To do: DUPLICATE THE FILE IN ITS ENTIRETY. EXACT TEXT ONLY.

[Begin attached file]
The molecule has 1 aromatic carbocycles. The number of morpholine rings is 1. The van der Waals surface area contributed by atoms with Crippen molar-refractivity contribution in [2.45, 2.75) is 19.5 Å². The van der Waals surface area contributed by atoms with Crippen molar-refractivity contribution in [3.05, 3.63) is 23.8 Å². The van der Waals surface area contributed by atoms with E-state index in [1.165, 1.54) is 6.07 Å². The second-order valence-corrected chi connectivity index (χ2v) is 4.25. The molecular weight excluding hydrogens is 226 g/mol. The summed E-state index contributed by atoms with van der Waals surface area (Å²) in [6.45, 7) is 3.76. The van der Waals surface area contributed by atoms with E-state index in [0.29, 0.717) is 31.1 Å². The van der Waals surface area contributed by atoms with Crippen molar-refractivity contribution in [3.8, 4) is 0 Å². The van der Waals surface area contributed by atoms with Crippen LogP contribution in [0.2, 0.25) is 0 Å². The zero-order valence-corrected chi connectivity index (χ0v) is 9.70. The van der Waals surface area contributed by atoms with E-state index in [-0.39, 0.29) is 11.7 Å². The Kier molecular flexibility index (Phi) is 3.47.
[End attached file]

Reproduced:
The molecule has 1 aromatic carbocycles. The number of morpholine rings is 1. The van der Waals surface area contributed by atoms with Crippen molar-refractivity contribution in [2.45, 2.75) is 19.5 Å². The van der Waals surface area contributed by atoms with Crippen molar-refractivity contribution in [3.05, 3.63) is 23.8 Å². The van der Waals surface area contributed by atoms with E-state index in [1.165, 1.54) is 6.07 Å². The second-order valence-corrected chi connectivity index (χ2v) is 4.25. The molecular weight excluding hydrogens is 226 g/mol. The summed E-state index contributed by atoms with van der Waals surface area (Å²) in [6.45, 7) is 3.76. The van der Waals surface area contributed by atoms with E-state index in [0.29, 0.717) is 31.1 Å². The van der Waals surface area contributed by atoms with Crippen molar-refractivity contribution in [3.8, 4) is 0 Å². The van der Waals surface area contributed by atoms with Crippen LogP contribution in [0.2, 0.25) is 0 Å². The zero-order valence-corrected chi connectivity index (χ0v) is 9.70. The van der Waals surface area contributed by atoms with E-state index in [-0.39, 0.29) is 11.7 Å². The Kier molecular flexibility index (Phi) is 3.47.